Slashdot visited the Formlabs CES display in 2013. Tim looked at their Stereolithgraphy 3-D printer again this year. The company is now boasting about their PreForm 1.0 software, and not as much about their hardware, which was their main focus last year. Another important difference was that at CES 2013 they couldn't talk about sales because they hadn't sold any units yet, but now they claim they've sold over 1000. And the last major problem they faced was a patent infringement suit, which seems to be settled (or nearly so). According to this Oct. 2013 article, it's doubtful that Formlabs would have been able to raise $2.95 million through Kickstarter, followed by another $19 million from traditional venture capitalists, if the lawsuit wasn't close to settlement -- which may not matter much in the long run, since many key patents in the field have either expired or are due to expire between now and 2015.
schwit1 writes "This report explains how Virgin Galactic space tourists could be grounded by federal regulations. From the article: 'Virgin Galactic submitted an application to the FAA's Office of Commercial Space Transportation in late August 2013, says Attenborough. The office, which goes by the acronym AST, has six months to review the application, meaning an approval may come as early as February. Industry experts, however, say that may be an overly optimistic projection. "An application will inevitably be approved, but it definitely remains uncertain exactly when it will happen," says Dirk Gibson, an associate professor of communication at the University of New Mexico and author of multiple books on space tourism. "This is extremely dangerous and unchartered territory. It's space travel. AST has to be very prudent," he says. "They don't want to endanger the space-farers or the public, and they can't let the industry get started and then have a Titanic-like scenario that puts an end to it all in the eyes of the public.""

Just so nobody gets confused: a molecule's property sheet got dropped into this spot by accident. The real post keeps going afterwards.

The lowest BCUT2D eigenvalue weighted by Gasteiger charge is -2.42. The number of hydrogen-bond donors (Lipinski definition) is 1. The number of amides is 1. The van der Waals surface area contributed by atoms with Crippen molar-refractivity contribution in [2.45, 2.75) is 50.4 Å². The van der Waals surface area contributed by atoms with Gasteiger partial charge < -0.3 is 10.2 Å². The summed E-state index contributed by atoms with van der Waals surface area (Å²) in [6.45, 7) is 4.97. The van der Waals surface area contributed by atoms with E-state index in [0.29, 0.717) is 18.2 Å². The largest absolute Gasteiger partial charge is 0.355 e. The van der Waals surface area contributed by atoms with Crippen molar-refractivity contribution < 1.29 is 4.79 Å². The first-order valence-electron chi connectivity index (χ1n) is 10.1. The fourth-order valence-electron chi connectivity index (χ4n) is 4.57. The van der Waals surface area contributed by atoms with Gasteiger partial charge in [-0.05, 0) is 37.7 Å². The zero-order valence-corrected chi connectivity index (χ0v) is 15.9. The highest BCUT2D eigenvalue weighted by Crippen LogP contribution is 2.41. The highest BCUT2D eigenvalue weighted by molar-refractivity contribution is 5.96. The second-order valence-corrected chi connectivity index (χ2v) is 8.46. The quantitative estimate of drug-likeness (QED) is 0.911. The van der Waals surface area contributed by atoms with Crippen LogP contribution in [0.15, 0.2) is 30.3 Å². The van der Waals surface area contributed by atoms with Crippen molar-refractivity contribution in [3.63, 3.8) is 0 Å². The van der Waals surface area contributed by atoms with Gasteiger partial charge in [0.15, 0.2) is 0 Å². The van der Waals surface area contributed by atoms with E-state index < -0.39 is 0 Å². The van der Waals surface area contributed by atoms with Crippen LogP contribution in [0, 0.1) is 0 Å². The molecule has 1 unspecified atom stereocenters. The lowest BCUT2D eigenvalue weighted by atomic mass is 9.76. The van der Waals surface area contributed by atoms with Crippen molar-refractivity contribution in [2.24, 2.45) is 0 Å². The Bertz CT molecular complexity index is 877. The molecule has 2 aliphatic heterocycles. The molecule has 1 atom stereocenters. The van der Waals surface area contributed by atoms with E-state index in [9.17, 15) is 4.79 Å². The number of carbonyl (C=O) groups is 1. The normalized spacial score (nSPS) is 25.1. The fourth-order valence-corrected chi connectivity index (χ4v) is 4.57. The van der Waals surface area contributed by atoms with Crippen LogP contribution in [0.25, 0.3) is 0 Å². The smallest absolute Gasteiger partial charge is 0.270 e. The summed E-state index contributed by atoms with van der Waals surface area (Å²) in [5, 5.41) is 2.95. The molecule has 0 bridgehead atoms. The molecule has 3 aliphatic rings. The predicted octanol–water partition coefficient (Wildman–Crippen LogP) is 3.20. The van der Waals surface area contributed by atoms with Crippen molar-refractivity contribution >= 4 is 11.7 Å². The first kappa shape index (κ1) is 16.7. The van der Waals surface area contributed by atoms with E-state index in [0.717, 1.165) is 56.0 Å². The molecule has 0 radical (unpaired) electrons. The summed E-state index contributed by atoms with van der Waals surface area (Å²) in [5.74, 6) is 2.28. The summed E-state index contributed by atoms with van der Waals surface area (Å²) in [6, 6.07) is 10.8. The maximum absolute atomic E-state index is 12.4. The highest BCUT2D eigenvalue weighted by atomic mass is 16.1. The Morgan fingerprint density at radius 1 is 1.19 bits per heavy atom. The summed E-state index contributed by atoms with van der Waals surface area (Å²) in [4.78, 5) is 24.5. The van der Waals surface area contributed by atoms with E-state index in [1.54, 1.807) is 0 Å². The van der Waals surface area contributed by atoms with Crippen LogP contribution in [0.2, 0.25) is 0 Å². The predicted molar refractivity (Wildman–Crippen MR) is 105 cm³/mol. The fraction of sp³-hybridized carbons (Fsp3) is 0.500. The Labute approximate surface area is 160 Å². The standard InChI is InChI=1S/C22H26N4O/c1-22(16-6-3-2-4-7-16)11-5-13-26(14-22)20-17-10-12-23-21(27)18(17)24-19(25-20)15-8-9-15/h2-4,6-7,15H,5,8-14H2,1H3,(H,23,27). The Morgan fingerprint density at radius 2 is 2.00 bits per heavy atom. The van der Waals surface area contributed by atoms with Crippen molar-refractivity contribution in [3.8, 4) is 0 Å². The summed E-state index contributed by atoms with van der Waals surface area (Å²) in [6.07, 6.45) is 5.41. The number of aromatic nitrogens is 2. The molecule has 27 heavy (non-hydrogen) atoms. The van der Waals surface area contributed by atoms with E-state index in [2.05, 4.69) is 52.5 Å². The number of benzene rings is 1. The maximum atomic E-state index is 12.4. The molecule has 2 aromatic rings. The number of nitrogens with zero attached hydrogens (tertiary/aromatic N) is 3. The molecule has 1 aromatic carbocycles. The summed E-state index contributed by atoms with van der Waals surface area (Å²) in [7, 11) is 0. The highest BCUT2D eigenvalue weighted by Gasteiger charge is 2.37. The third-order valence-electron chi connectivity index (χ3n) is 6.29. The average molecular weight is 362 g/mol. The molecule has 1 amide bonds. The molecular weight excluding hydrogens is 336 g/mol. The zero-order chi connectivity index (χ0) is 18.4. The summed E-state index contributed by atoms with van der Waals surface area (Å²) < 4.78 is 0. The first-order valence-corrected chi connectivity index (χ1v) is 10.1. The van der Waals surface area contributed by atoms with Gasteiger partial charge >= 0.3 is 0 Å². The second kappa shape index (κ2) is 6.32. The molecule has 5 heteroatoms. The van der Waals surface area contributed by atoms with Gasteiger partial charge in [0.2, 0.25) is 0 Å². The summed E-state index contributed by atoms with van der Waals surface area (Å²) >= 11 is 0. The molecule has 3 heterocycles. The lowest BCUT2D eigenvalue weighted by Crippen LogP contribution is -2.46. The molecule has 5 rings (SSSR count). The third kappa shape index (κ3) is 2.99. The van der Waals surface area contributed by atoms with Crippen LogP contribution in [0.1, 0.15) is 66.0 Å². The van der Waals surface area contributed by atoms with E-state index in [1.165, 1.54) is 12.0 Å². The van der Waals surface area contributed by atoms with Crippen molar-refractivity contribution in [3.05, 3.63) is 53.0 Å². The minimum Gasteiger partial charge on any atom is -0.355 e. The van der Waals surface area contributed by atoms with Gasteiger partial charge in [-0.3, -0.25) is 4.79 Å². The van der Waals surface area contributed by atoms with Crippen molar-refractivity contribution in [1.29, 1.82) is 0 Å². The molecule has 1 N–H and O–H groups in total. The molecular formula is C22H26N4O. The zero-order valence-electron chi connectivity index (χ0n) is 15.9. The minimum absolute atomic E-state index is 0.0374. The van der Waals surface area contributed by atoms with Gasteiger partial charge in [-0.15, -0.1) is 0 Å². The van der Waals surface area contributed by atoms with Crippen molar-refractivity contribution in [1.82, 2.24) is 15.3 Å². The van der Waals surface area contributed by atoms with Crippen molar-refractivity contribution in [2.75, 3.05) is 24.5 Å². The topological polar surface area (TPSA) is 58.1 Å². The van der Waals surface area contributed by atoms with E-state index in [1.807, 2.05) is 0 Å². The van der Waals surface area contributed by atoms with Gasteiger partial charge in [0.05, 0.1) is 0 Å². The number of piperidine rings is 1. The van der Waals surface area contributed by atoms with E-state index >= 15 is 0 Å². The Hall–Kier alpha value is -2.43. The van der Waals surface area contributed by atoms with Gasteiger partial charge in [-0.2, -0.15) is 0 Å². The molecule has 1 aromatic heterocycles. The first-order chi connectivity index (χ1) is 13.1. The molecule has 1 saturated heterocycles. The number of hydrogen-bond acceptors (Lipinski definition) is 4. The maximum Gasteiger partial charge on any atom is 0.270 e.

He sure is one wordy gentalman.
Bennett Haselton writes "Google created controversy by announcing that Google+ users will now be able to send email to Gmail users even without having those Gmail users' email addresses. I think this debate misses the point, because it's unlikely to create a deluge of unsolicited email to Gmail users, as long as Google can throttle outgoing messages from Google+ users and terminate abusive accounts. The real controversy should be over the fact that Google+ users can search a public database of the names of all Gmail users in the first place. And limiting the ability of Google+ users to write to those Gmail accounts, won't do anything to address that." Read below to see what Bennett has to say.
So let's all drive Hummar's and stick it to the arrogant french, smug limey's and krauty germans! We'll see how superior they are when their permanentley under 12 feat of snow. Evolve some fur, you athists. USA - Number ONE! USA - Number ONE!